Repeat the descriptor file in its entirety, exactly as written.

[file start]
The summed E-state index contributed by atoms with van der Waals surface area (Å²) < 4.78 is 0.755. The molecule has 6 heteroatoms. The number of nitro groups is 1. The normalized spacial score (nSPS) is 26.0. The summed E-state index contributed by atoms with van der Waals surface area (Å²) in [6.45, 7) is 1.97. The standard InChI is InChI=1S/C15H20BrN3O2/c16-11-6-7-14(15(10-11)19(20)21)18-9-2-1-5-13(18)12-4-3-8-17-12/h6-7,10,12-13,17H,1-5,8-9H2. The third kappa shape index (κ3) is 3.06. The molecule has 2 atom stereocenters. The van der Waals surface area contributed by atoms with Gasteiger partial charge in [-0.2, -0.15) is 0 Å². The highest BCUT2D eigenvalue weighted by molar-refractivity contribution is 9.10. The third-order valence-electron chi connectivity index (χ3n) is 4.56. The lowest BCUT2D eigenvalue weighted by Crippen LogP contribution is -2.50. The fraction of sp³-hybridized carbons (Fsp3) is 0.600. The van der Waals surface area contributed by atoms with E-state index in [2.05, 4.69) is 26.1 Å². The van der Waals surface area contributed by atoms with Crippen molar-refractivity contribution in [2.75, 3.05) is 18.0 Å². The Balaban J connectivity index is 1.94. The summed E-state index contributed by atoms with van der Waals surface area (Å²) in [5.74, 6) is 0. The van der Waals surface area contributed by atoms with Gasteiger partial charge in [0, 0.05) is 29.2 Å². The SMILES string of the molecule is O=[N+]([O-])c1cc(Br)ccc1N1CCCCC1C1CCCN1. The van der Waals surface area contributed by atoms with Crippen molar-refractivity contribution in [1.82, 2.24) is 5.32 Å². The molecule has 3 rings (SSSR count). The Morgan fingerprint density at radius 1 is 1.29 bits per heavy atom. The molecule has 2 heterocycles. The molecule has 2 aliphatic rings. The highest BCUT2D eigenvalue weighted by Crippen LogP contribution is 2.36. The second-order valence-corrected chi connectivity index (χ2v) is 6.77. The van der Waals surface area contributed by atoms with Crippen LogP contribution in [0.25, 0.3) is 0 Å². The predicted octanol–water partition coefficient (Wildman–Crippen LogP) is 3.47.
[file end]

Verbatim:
The summed E-state index contributed by atoms with van der Waals surface area (Å²) < 4.78 is 0.755. The molecule has 6 heteroatoms. The number of nitro groups is 1. The normalized spacial score (nSPS) is 26.0. The summed E-state index contributed by atoms with van der Waals surface area (Å²) in [6.45, 7) is 1.97. The standard InChI is InChI=1S/C15H20BrN3O2/c16-11-6-7-14(15(10-11)19(20)21)18-9-2-1-5-13(18)12-4-3-8-17-12/h6-7,10,12-13,17H,1-5,8-9H2. The third kappa shape index (κ3) is 3.06. The molecule has 2 atom stereocenters. The van der Waals surface area contributed by atoms with Gasteiger partial charge in [-0.2, -0.15) is 0 Å². The highest BCUT2D eigenvalue weighted by molar-refractivity contribution is 9.10. The third-order valence-electron chi connectivity index (χ3n) is 4.56. The lowest BCUT2D eigenvalue weighted by Crippen LogP contribution is -2.50. The fraction of sp³-hybridized carbons (Fsp3) is 0.600. The van der Waals surface area contributed by atoms with E-state index in [2.05, 4.69) is 26.1 Å². The van der Waals surface area contributed by atoms with Crippen molar-refractivity contribution in [2.75, 3.05) is 18.0 Å². The Balaban J connectivity index is 1.94. The summed E-state index contributed by atoms with van der Waals surface area (Å²) in [5.74, 6) is 0. The van der Waals surface area contributed by atoms with Gasteiger partial charge in [0, 0.05) is 29.2 Å². The SMILES string of the molecule is O=[N+]([O-])c1cc(Br)ccc1N1CCCCC1C1CCCN1. The van der Waals surface area contributed by atoms with Crippen molar-refractivity contribution in [1.82, 2.24) is 5.32 Å². The molecule has 3 rings (SSSR count). The Morgan fingerprint density at radius 1 is 1.29 bits per heavy atom. The molecule has 2 heterocycles. The molecule has 2 aliphatic rings. The highest BCUT2D eigenvalue weighted by Crippen LogP contribution is 2.36. The second-order valence-corrected chi connectivity index (χ2v) is 6.77. The van der Waals surface area contributed by atoms with Crippen LogP contribution in [0.25, 0.3) is 0 Å². The predicted octanol–water partition coefficient (Wildman–Crippen LogP) is 3.47.